I have been too busy for my own good. I apologize for the lack of posts since leaving for Turkey. Upon my return I have been going non-stop:
1. Final tallying of the commitment forms from the Turkey event.
2. Helping a friend edit and write a book.
3. Writing curriculum on the side for a zoo down in California.
4. Developing a lesson plan for Friday's Sozo Kids (which I am teaching this week).
5. Getting my yard under submission! (read: weeding the whole thing, mowing and weed wacking)
6. Unpacking from Turkey and re-packing for my trip to Chicago next Monday.
7. Starting a new workout routine with a personal trainer.
8. Oh yeah, just normal working hours, church, and friends too.
Phew, that's a long list. I have meant to update on the rest of the Turkey trip, and, as you can see, just have not had time until now:
After the conference got started, I did not see much of it! I spent a LOT of time for the conference in our "bunker room" where all of the photocopying, printing, powerpoint-making, and detail finalizing occurred. My time was spent, finalizing the workshop times and rooms, making sure the rooms were stocked with what they needed, getting sign-up sheets in the rooms for the workshops, photocopying workshop and plenary session materials, helping check in participants, arranging speaker transportation back to the airport, tracking payments and budget for the event with the tourism agent/travel agent we worked with to plan the event, helping pass out materials, developing a powerpoint for the final day, and just general troubleshooting for the event.
The final day of the event was my birthday. Praise the Lord, the event was over by 1pm, and we were cleared out of the hotel and on our way to downtown Istanbul by 4 pm. As a "thank you" for helping, Martin, the lead coordinator paid for my taxi into Istanbul, one of my nights at a hotel in Istanbul, and bought me dinner that night. He, a friend of his named Roedolf, and I shared the taxi into downtown Istanbul and had dinner in town that night. We walked around downtown Istanbul a bit after dinner (which was AMAZING...really the food as a whole in Turkey was absolutely delicious) and had coffee and apple tea (basically apple cider) and some Turkish Delights.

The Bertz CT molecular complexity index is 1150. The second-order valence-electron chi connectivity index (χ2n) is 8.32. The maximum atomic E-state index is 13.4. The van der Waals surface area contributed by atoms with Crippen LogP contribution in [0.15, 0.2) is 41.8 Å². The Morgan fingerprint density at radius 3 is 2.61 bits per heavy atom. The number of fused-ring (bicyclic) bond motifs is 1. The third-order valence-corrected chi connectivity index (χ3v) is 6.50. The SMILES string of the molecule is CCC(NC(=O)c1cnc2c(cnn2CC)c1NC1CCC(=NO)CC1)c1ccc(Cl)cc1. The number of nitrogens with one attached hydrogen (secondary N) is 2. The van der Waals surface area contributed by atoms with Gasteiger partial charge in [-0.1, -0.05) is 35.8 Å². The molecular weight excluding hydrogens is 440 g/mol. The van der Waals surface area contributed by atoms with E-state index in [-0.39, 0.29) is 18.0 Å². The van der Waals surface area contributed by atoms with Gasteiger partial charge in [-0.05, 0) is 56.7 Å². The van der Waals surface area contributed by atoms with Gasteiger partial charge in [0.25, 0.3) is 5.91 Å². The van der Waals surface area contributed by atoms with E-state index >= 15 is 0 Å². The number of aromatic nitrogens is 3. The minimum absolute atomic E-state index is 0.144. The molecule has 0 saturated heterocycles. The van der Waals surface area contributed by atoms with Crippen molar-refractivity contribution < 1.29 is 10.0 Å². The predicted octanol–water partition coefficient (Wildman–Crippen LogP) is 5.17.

The next day I woke up and took a tour bus for the morning to see some sites around old town Istanbul. We stopped by the Haghia Sophia, the Blue Mosque, the Obelisk (where four-horse chariot races used to be run), a rug-making factory, and spent an hour and a half in the Grand Bazaar (basically a big giant outdoor covered mall). I met a gal on the tour named Toby, who turned out to be in town for just a day on her way to Israel. She was an Orthodox Jew from London and we made a plan to meet back up later that afternoon at the Grand Bazaar to do some more shopping.
I went and grabbed some lunch: grilled chicken kebabs, and then headed over to the Archaeological Museum for two hours, which was just heaven for a history buff like me. I then met back up with Toby at the Grand Bazaar for some more shopping.